Tuesday, April 27, 2004

Young Women Waking Up to Threats to Abortion Rights

The coverage I've been reading about the massive abortion rights march in Washington, D.C., last Sunday -- like this one -- has emphasized the great numbers of young, college-aged women who participated ... something of a turn-around since the last big women's rights march 12 years ago when the predominate age group protesting the first Bush administration's abortion policies were women "of an age," that is, those who could remember what life was like in pre-Roe v. Wade America, especially in pre-Roe v. Wade North Carolina. (I remember at least one ASU student who was taken out of state in 1972 for an abortion that was positively, absolutely illegal in N.C. -- not to mention immoral enough to bust hell wide open!)

With El Presidente poised to replace a Supreme Court justice or two in his second term, more and more young women, for whom 1973 is not only ancient history but literally pre-history, are beginning to catch on to the fact that freedom of choice is NOT guaranteed in the Land of the Brave and the Formerly Free, and that the dark forces currently in charge of the Republican Party, and to whom El Presidente (but not his wife, God bless her!) owes his allegiance, are not only determined to outlaw ALL ABORTION but ALL BIRTH CONTROL as well, as soon as they can. This struggle is, and always has been, a war on women's freedom from the consequences of sex.

I grew up in pre-sexual revolution rural Texas where the Southern Baptist Church was supreme and where there simply was no such thing as abortion. Didn't exist. Wasn't even talked about. We were preached at constantly. Having sex would be like touching a downed powerline. You die instantly! And yet, you know, abstinence training was just -- how you say? -- inadequate. I knew plenty of teenage girls -- including one notorious one, aged 13 -- who turned up pregnant. First, they were escorted out of school, never to return. Couldn't have a pregnant girl in school, oh no! Then she was hastily married off to the young man, whether the young man was quite ready for that step or not. No question 'bout that. The fruits of total abstinence training were bitter. Adults told us all along that sex was death, and that's exactly how it turned out.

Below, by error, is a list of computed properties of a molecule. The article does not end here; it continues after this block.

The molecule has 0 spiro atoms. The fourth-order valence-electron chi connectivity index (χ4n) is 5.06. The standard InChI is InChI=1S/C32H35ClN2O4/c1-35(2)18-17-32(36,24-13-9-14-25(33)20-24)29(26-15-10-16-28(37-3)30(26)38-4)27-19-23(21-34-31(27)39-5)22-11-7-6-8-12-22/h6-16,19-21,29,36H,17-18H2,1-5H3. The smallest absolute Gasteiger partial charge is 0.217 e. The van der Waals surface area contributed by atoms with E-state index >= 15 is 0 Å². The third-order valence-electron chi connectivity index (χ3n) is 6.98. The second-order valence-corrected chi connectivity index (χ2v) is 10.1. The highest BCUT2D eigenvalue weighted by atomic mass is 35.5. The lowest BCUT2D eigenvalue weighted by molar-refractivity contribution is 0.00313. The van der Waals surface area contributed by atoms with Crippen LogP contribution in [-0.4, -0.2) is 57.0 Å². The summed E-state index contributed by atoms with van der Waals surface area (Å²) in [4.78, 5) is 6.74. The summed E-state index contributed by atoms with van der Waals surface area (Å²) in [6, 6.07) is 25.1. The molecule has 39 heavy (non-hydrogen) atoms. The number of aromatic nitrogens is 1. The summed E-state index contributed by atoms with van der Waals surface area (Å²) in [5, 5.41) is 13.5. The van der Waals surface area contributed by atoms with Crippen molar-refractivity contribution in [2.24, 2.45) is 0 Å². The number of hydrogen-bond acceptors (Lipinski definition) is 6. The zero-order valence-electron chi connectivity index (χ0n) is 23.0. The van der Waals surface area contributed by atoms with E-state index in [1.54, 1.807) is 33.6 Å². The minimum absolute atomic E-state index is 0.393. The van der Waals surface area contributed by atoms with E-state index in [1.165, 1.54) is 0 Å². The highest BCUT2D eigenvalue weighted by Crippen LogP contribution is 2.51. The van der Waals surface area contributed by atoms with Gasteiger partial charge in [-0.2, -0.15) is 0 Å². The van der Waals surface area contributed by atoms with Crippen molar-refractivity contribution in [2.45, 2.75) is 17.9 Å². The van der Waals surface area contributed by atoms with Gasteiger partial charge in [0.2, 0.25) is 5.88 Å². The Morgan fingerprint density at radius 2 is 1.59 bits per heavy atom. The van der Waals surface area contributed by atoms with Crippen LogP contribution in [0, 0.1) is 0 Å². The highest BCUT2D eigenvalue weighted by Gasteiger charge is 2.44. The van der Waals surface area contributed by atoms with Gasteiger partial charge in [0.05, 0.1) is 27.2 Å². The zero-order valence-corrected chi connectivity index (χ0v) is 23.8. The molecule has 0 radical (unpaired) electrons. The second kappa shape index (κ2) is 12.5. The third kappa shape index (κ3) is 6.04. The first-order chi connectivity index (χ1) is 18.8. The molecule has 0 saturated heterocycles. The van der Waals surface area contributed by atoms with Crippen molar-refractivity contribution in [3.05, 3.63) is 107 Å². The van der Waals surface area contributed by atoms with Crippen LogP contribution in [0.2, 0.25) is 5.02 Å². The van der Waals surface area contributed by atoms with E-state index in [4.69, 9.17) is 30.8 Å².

A few of those forced marriages actually lasted, though the notorious 13-year-old later put her enforced husband's pistol to her temple on her 30th birthday. I knew her. She was as smart as a whip and rebellious, and she had the patience to wait a full 17 years before taking her revenge on a system that enforced her unwilling servitude. Her body was not her own, and she resented the hell out of it.

George Bush is from Texas, and he seems very comfortable with the notion of returning us all to 1957, just like it was in Texas. You have sex, you die! Especially if you're a woman. (But not, naturally, if you happened to be the playboy rich kid of a rich daddy, but let that go!)

I've made some college-age males uncomfortable recently urging that we bring back the draft. I can understand their unease. But until college-age men, along with college-age women, wake up and begin to notice what's happening to the democracy they've taken for granted, the death-dealing of the Rovians is going to be on all our heads. The draft, I figure, just like the end of Roe v. Wade, is the clearest wake-up bell that can possibly ring.

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